At Diffbot HQ we operate under the general premise that web pages… sort of suck.
This is not meant to demean Sir Berners-Lee, former Vice-President Gore, our own talented web designer, or even the good folks at Macromedia whose Dreamweaver made so much possible when we knew so little about tables. But to our gleaming, unfeeling, robotic eye, web pages really are bad news.
Web pages are inherently built for monitors — still
When the web emerged, the notion of multiple screens was laughable. Heck, the notion of multiple monitors was laughable, with motherboard video chips struggling to keep pace with the rapid leaps being made from EGA to VGA to SVGA.
Now connected screens are everywhere, and nearly every screen carries the same expectation: that it display web content in its own crazy way, shape or form.
But while videos and images can scale-to-fit (though codecs often stand in the way, and scaling-up is a nonstarter), for web content the only way to handle additional screen sizes is through hand-crafted, specialized templates and stylesheets — effectively, totally different sites. Or you can throw up your hands and collapse content in the name of “responsiveness,” all the while sacrificing your overall aesthetics, or ignoring them completely, for anything but the screen size your designer is using.
The net: web pages on anything but “standard” monitors — a decreasing percentage of the consumption environment — are an exercise in compromise.
Web pages represent a hybrid of flexible design plus flexible data — but our devices aren’t flexible
The web represents a weird stage in information delivery, with the medium suddenly needing to be as malleable as the content within it. Beforehand, content design needed only target a fixed output entirely in the control of the content creator: a 4:3 television screen, a broadsheet or tabloid newspaper front page, the 32-42 lines on a page of a trade paperback, the three seconds of airtime for “station identification.” In these, traditional graphic design loosely accommodated dynamic information (the length of any given day’s headlines, for instance), but more typically the content was curated to fit design templates (giving unto the world Headlinese).
With the web, the delivery mechanism has to be responsive not only to dynamic content, but for the first time to dynamic consumption environments. This started with different monitor sizes and resolutions, then operating system window sizes, then different browser interpretations of markup, then TVs, then phones, then suddenly anything that was connected… which is to say, nearly everything, from your car to your watch to the little printer in your kitchen.
Templates used to be sufficient. And in moving content online, we’ve replicated the notion of a design template. But in a world where the consumption environment has control, our best efforts to accommodate this have basically been to create additional templates for the templates (@media queries, etc.).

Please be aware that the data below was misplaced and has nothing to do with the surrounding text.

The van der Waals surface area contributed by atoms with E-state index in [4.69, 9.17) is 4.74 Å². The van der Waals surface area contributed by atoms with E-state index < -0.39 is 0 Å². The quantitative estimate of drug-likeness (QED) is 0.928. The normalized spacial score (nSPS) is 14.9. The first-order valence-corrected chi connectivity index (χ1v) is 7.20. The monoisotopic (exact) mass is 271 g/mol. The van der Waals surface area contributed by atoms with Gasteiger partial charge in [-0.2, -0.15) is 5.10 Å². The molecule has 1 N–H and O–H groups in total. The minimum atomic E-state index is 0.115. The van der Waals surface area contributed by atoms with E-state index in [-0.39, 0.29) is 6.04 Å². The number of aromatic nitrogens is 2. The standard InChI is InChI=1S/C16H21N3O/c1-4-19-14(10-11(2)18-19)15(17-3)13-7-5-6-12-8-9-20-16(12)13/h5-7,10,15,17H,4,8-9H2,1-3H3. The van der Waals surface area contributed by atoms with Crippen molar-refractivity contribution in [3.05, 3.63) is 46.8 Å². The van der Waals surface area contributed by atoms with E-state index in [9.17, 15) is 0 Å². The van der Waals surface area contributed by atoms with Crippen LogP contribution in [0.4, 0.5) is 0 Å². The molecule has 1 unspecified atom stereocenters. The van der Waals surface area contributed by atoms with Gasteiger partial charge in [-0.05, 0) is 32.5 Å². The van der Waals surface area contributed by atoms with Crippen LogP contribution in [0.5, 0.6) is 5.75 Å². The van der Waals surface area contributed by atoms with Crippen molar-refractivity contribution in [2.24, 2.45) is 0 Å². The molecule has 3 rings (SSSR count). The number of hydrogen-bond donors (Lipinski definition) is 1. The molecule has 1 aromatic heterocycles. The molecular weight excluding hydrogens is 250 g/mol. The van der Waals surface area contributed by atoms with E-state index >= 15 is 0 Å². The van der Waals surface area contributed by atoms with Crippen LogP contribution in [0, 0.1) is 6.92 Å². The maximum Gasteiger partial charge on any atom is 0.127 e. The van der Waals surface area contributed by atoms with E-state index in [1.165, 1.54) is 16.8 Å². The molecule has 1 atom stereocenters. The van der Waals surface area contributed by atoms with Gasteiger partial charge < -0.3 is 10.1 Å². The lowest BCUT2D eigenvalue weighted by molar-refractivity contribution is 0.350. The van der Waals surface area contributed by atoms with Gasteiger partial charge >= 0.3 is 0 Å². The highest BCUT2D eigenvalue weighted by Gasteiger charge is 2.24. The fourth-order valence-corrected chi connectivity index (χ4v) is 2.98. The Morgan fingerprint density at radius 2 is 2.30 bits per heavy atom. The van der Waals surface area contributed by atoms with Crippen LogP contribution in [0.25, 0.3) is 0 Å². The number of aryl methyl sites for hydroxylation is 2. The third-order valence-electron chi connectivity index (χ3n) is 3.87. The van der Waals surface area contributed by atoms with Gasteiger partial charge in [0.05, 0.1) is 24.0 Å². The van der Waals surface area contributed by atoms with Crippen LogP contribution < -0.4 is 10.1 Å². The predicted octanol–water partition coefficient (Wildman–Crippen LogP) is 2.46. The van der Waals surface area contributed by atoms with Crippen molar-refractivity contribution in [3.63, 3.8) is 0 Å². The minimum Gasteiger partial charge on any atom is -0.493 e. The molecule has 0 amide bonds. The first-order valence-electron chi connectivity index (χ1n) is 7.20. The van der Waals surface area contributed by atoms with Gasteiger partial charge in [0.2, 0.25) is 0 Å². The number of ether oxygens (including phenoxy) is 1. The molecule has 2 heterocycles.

Instead of trying to outmaneuver the future of dimensions and display, content producers ought to (be able to) deliver content in a way that allows devices to present it as appropriately as possible. The device / the environment / the screen is in charge, which is really just another way of saying the consumer is.
Web pages present content with little to no structural differentiation; ad hoc hierarchy; and zero standardization
Looking at the markup of any given web page, you’d be hard-pressed to figure out which content was “important.” And I say “hard-pressed” because “f**king hosed” doesn’t belong in the vocabulary of a gentrified robot.
With rare exceptions, markup differentiation exists solely for the sake of easing stylesheet and script management, content population and Ajax behaviors. But class names of .content and IDs of #main, while admittedly better than .stuff and #things, are specific to designer/developer whims. One man’s #main is another man’s #primary.
And while English seems to be the universal language of markup… says who? How do we semantically accommodate <div id=”contenido“>?
Now, you should say, these classes and IDs — when paired with scripts and stylesheets — do the job. They visually make the web page appear as it’s supposed to, so: problem solved. (Unless of course you’re blind, or on some sites colorblind, or you’re looking at the site on your new phablet which is just between the specified sizes of the site’s hand-crafted responsive stylesheets, so the price of the product you’re browsing is slightly off-screen.)
The web ought to be more than that. It’s more than the dumb, fixed visual medium of its predecessors, and its pages should enable identification and consumption of all of the “important stuff” without a visual element.
(And yes, this is where the vaunted semantic web should exist, but with the exception of Facebook-driven OpenGraph tags for the purposes of easy Timeline sharing, and SEO abuse for the purposes of Google rank jockeying, it doesn’t. Even where it does exist it’s for a limited data set, largely in the “metadata” realm, and largely for blog posts. There are lots of other web page types out there.)
Don’t get us wrong. (We’re robots, so we’re often gotten wrong.) The web and most of its pages are incredible. The web’s existence is letting me to deliver this important message from my pajamas. Web pages and their takeover of the stock market enabled our investors to fund our competitive salaries, amazing health benefits, first-class office space and huge-ass monitors (hey, we’re hiring) — monitors that make viewing web pages such a pleasure, except of course if those pages don’t scale well to “huge-ass.”
‘Cause web pages also suck.
In our next post, because this is long and we have to think some more: what do we wish for the web to help its pages suck less?